Speculation vs. Faith


Some CAF members in here have said that many beliefs of the Catholic faith concerning Mary is based on speculation. I strongly disagree. Our belief in all Marian beliefs are based on faith because the Catholic Church have declare them to be true, and requires all the faithful to believe in them. They are also part of Divine Revelation.

The CAF insist many times in this forum that these beliefs are speculation. They aren’t. We believe them to be true because the Church affirms them. This is faith not speculation. If he continues to persist that our belief are speculation, atheists in this forum have the same right to call our belief in God as speculation as well.


“Behold, henceforth all generations shall call me blessed; because he who is mighty has done great things for me,” proclaimed the Virgin Mary when her cousin Elizabeth greeted her as “the mother of my Lord.” In the gospel itself we find only two of “these great things” clearly stated: her miraculous virginity and her divine maternity. At present the faith and love of the Church attribute to her a great number of others: her Immaculate Conception, her perfect sinlessness, her fullness of grace, her Assumption, her mission as Co-redemptrix and Distributrix of all graces, etc. The faithful are as convinced of the certitude of these latter as they are of the first two. But the problem is to see how the latter truths are contained in the gospel revelation.


Before He left His disciples, Christ, in promising them the Holy Spirit, declared: “Many things yet I have to say to you, but you cannot bear them now. But when he, the Spirit of truth, has come, he will teach you all the truth. For he will not speak on his own authority, but whatever he will hear he will speak, and the things that are to come he will declare to you. He will glorify me, because he will receive of what is mine and declare it to you.” (John 16:12-14) On Pentecost the Holy Spirit revealed to the Apostles the most immediately important among the things our Lord had tried in vain to make plain to them; namely, the mystery of the Passion and of the Resurrection, the true nature of the Redemption and its extension to the whole world, the necessity of suffering and of being persecuted. The others he would reveal to the Church later on as the need arose, because the Holy Spirit remains with the Church to enlighten and guide her to the end of time. He does this very remarkably with regard to those glories of Mary not explicitly mentioned in Scripture.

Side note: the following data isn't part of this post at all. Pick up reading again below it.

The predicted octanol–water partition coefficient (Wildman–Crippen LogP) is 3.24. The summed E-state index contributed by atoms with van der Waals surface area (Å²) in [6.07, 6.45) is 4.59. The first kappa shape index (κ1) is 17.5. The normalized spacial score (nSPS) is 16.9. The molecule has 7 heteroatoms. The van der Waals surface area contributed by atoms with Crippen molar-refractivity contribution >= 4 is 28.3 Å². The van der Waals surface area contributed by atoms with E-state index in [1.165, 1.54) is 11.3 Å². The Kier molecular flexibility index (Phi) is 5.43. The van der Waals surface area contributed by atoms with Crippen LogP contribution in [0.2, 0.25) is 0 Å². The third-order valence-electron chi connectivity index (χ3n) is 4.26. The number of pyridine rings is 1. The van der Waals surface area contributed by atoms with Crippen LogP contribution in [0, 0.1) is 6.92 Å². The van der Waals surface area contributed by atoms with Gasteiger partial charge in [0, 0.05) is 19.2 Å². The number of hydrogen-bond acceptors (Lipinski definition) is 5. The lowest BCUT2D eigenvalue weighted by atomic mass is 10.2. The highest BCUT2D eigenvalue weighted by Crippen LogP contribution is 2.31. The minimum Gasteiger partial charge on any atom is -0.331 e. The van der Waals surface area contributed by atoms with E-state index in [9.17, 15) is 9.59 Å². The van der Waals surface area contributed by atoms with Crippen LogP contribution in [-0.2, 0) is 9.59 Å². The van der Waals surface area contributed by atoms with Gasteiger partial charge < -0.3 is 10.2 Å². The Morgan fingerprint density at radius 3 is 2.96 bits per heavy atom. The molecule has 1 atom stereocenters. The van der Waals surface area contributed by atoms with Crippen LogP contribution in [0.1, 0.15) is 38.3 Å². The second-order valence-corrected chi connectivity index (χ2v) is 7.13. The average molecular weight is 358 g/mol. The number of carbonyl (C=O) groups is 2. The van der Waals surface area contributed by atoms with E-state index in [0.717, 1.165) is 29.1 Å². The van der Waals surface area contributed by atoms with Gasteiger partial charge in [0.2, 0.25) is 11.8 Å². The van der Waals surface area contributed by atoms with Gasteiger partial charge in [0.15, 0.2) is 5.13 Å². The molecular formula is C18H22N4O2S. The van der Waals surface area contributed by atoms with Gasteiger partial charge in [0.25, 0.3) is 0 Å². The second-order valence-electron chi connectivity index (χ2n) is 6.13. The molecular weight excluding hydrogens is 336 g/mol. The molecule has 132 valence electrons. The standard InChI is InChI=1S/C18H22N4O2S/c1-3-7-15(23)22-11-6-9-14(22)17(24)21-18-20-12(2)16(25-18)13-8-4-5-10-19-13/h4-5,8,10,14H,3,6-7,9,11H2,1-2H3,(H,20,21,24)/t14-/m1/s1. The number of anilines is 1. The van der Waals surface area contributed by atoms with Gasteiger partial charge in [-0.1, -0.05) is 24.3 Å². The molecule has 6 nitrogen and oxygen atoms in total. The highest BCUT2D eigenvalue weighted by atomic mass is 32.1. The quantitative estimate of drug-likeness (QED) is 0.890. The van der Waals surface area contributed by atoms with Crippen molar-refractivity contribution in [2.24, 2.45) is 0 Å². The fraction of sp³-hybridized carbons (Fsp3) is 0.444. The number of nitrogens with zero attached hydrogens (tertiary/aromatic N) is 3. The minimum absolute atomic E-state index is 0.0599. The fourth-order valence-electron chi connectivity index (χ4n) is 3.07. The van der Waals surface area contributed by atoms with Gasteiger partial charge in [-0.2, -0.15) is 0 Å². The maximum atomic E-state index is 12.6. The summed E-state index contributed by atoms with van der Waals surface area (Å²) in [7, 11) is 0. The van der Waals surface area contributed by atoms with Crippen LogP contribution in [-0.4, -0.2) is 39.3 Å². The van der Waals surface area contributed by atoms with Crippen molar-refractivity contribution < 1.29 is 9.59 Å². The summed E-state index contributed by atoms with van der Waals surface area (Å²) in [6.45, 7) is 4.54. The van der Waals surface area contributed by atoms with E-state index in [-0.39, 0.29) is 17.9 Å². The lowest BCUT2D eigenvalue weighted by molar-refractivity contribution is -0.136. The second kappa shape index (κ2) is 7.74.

But how does the Holy Spirit lead the Church “to bring forth from her store-room” the “old things” concerning the Mother of Jesus and those “new things” that the Church attributes to her in the course of time? (Summa II-II, q.45, a.2, c. also I, q.1, a.6, ad 3.)

Is this effected through the speculation of her theologians? No. The history of the various Mariological beliefs shows that the faithful - simple Christians with their pastors - have professed each one of these long before the theologians busied themselves with them; in many instances the theologians at first rejected them and admitted them only gradually, under the compulsion, as it were, of the simple faithful. This, precisely, was the process in regard to belief in the total absence of actual sin in Mary, in her Immaculate Conception, in her Assumption. The fact is that the infallible assistance of the Holy Spirit is guaranteed to the faithful as a whole, not to a group of scholars even though there be saints among them.

But how have the faithful discovered the different privileges of the Virgin? Have they reasoned better than the theologians? They have not reasoned at all; they have contemplated.


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